• Dragsholm Castle, Denmark – Dragsholm castle dates back to the time of the Vikings; drag meant a place to drag ships across to avoid dangerous waters. The castle was originally built to be a place for noble kings and queens to reside but, after the Protestant reform, became a place to keep noble prisoners. Today it’s reported that over 100 ghosts live in Dragsholm castle, most of which are noble or people of importance such as The Earl of Bothwell, third husband to Mary Queen of Scots. Visitors have reported seeing him riding through the courtyard on his horse, and have heard the sound of horses’ hooves.  

One of the female ghosts haunting the castle is that of a daughter of a nobleman, who became pregnant by a commoner. Her father didn’t approve of her pregnancy so he imprisoned her within the castle. Now she can be seen wandering around the castle, wearing the white dress she died in, looking for her lover and occasionally moaning in sorrow. Dragsholm castle is now a hotel and restaurant so anyone can go and see these ghosts for themselves.  

 

  • Frankenstein Castle, Germany: – There’s a theory that this hilltop castle gave Mary Shelley the inspiration for her novel ‘Frankenstein’. Whether that theory is true or not is unknown but the castle holds a sinister past not dissimilar to the novel. 

The castle was home to a scientist called Johann Konrad Dippel who conducted his own gruesome experiments on animals and human body parts. He is the epitome of the stereotypical ‘mad-scientist’ we know from the literature and films of today; he kept to himself and experimented with everything from reversing the ageing process to soul transference. Allegedly he eventually moved on from experimenting on animals and began on humans. Nowadays the castle welcomes visitors from all over the world looking for a fright at one of Europe’s biggest Halloween parties.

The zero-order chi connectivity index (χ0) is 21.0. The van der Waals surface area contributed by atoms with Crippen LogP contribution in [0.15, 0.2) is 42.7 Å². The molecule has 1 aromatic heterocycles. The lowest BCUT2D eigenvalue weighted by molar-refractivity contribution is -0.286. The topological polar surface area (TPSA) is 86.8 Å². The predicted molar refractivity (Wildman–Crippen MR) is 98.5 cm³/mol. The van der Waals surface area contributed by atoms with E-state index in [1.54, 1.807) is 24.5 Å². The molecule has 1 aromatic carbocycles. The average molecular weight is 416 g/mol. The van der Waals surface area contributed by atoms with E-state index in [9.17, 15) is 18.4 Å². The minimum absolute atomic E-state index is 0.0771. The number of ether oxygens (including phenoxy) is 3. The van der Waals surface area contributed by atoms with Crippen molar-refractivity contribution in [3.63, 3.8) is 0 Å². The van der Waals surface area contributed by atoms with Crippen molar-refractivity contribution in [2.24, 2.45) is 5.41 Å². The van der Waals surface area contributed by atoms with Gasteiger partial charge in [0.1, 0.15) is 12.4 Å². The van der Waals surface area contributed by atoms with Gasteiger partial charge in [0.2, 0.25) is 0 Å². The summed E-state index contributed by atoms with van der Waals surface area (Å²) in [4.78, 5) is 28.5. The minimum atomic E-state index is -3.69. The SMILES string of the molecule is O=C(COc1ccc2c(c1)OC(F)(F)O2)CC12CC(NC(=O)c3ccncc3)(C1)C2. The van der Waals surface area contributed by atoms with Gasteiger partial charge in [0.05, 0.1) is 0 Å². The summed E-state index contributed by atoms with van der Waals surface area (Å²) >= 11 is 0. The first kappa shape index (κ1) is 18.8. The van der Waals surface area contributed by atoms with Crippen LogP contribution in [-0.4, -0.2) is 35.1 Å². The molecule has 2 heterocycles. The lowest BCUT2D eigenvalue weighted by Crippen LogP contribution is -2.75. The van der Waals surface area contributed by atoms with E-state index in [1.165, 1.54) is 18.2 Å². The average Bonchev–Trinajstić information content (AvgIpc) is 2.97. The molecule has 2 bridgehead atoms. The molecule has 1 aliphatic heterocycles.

castle

  • Edinburgh Castle, Scotland – An historic fortress on a hill in the centre of Scotland’s capital, Edinburgh castle is bursting with history. The castle itself stands on a hill called Castle Rock, which was formed from a volcanic eruption over 340 million years ago. The castle was built in the 12th Century by the son of Saint Margaret of Scotland. Since it was built until the late 18th Century the castle was almost always under siege due to tensions between the English and the Scots. After that the castle was used to house military prisoners – until a mass escape in the early 19th Century proved it wasn’t suitable as a prison.  

There are many hidden tunnels beneath the castle which are said to be haunted. One of those ghosts who haunts them is the Lonely Piper, who mysteriously disappeared whilst navigating the tunnels. He played his bagpipes whilst walking the tunnels so the people above could track his movements but, half way down, the music stopped. When a rescue team when to look for him, he had vanished. It is said that he still haunts the tunnel today, and his bagpipes can still be heard. 

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  • La Roche En Ardenne, Belgium – The castle was once home to a rich nobleman and his only daughter, whose hand in marriage he sold to the winner of a tournament. It appeared to be an already betrothed knight who would win but, at the last moment, a mysterious entrant swooped in, killed the knight and took the daughter, Berthe, to her bedchamber. The next morning the two of them were found dead in the steep, rocky mountains below the castle. 

As it turns out, the mysterious winner was Countess Alix De Salm who had made pact with the devil, and disguised herself as a knight, to get revenge on the Count and his daughter. It is said that, to this day, the Countess’ ghost haunts the castle.  

 

 

Have you been to any of these castles on the list? What did you think? Do you dare visit some of them? Let me know in the comments!